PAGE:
This is a pure one, no doubt, and way off the grid. Mouth’s idea, so give him credit. How many holes does it take to make a course great? I’ll let him fire the opening salvo, then you’ll see my thoughts. Simultaneous writing, so neither responds to the other.

The Mouth That Roars

Sometimes it just takes one.

Maybe you think it’s a hokey sentiment, but I believe it. It applies to golf courses, their greatness and the holes that make them. When you talk about great golf courses it’s easy to focus on the big names: Pebble Beach, Augusta, St. Andrews, Pinehurst, etc. Their names are essentially synonymous with greatness.

I believe greatness comes in all shapes and sizes though. And, honestly, if at any point during a round a golf course makes you stop and think, “this is great, this is unique, this blows me away,” then it achieves a piece of greatness.

All golfers yearn to play the golf courses the pros play. It gives us a chance to see how we measure up. It allows us to share fairways with legends.

Still, there’s quite a bit to be said for any course that compels you to return. I’m sure places like Pebble Beach will always leave you wanting more. But, there are countless courses across this region and world with a few holes to take your breath away. A course doesn’t need a five star rating to make it great – sometimes it just needs a hole or two that call you back.

Mo’ Golf~It takes 18 Holes To Make A Course Great, unless…

Mind you, they don’t all have to be great. In my mind, there are differing levels of greatness. I’ve had the opportunity to play one of the truly great golf courses in the world, that being the Old Course at St. Andrews. We’re talking one of the top 10 ever built. Every hole at the Old Course is great, albeit in different ways. Not a single hole is a breather and the course would be incomplete with 17 originals and 1 “other,” regardless of the hole you replaced. Same goes, I imagine, at Pine Valley, Cypress Point, Merion East, Sand Hills and Royal Melbourne Composite.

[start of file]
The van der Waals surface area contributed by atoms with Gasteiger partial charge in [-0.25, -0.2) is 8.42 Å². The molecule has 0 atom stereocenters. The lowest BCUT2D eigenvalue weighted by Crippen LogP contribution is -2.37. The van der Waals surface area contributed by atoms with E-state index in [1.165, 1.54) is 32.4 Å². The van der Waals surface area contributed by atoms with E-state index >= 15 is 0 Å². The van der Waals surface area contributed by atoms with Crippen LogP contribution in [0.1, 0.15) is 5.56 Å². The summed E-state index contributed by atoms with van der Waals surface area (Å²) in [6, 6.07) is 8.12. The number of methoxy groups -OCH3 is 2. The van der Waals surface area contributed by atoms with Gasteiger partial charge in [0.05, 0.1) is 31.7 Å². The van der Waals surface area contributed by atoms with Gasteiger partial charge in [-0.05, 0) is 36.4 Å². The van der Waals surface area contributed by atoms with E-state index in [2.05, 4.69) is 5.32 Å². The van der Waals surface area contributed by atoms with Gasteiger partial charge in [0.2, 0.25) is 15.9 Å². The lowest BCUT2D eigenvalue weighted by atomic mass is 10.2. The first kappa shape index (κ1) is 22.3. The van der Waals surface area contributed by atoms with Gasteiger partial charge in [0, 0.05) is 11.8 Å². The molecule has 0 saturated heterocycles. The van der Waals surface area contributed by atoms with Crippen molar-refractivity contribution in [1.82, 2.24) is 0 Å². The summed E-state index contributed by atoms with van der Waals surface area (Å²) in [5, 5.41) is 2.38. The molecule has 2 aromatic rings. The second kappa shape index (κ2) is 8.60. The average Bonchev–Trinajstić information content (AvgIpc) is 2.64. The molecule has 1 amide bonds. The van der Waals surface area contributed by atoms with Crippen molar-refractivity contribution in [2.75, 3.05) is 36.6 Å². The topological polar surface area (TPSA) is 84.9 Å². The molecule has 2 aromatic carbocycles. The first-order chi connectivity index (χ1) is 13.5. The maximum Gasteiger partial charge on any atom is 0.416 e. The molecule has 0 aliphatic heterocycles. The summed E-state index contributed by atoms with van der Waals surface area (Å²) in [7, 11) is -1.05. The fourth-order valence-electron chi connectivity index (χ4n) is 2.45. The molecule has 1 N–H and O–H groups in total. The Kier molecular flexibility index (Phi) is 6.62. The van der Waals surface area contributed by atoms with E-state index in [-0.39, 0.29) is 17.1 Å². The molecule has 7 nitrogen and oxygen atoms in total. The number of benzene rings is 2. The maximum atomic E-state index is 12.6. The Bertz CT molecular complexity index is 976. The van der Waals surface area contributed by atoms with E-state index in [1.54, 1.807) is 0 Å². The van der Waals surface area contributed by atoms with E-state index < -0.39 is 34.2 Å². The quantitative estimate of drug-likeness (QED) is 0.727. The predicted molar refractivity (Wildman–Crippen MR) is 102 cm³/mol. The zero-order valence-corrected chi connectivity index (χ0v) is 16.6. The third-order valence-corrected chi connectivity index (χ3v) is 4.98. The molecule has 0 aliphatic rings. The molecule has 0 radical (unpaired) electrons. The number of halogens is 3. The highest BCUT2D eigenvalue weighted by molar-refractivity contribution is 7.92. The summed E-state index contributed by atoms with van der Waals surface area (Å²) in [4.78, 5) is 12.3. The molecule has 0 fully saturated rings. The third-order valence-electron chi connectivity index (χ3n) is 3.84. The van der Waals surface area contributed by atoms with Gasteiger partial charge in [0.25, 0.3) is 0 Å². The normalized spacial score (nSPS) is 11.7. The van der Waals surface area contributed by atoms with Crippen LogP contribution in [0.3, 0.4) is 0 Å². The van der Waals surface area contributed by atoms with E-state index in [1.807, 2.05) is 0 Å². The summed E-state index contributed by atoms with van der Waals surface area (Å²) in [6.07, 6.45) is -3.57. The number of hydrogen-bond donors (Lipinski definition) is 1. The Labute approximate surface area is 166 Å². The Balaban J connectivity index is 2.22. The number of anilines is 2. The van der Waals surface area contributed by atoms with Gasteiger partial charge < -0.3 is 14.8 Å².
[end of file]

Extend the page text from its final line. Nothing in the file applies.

There’s a subsequent level of greatness, courses that rank in the top 25 worldwide, but not in the top 7-10. These 15 courses probably have a hole that, when pushed, could be eliminated/replaced. It would be the flagship hole on any of thousands of courses in the golfing world, but among the elite, it stands out as memorable but why? A good example is number 16 at Yale, or 12/13 at Shinnecock Hills. Just how it is.

The next level of greatness is, are there any weak holes at all, followed by, do we have greatness in western New York? I would say that we have two courses that rank at this level, with CCB above Crag Burn with one caveat. I’ll get to that in a moment. It is important for weak holes, at this level, to come early in the round. They do, at CCB. Numbers one and two are breather holes, ones that allow you to ease into your round with a 3-metal, 7-iron into accessible greens. The course stiffens at the third and remains that way through the remainder of the round. 13 through 15 is the most daunting driving stretch in western New York. Hit three fairways at 250 yards there and you are a player, my friend. My caveat is, the three mid-length par fives at CCB must play as par fours, giving the course a par of 69 with only one true par five hole, number 13. In contrast, some might say that the 17th and 18th holes at Crag Burn are not the course’s strongest holes. That’s a shame, as the stretch of 11-16 might be unequaled by any other six-holes stretch around.

Finally, take a look at your home course and choose its best two holes. They can’t have the same par, though. Imagine what combination of aesthetics, difficulty and ambiance they possess, to make them stand out. That’s what makes a course great.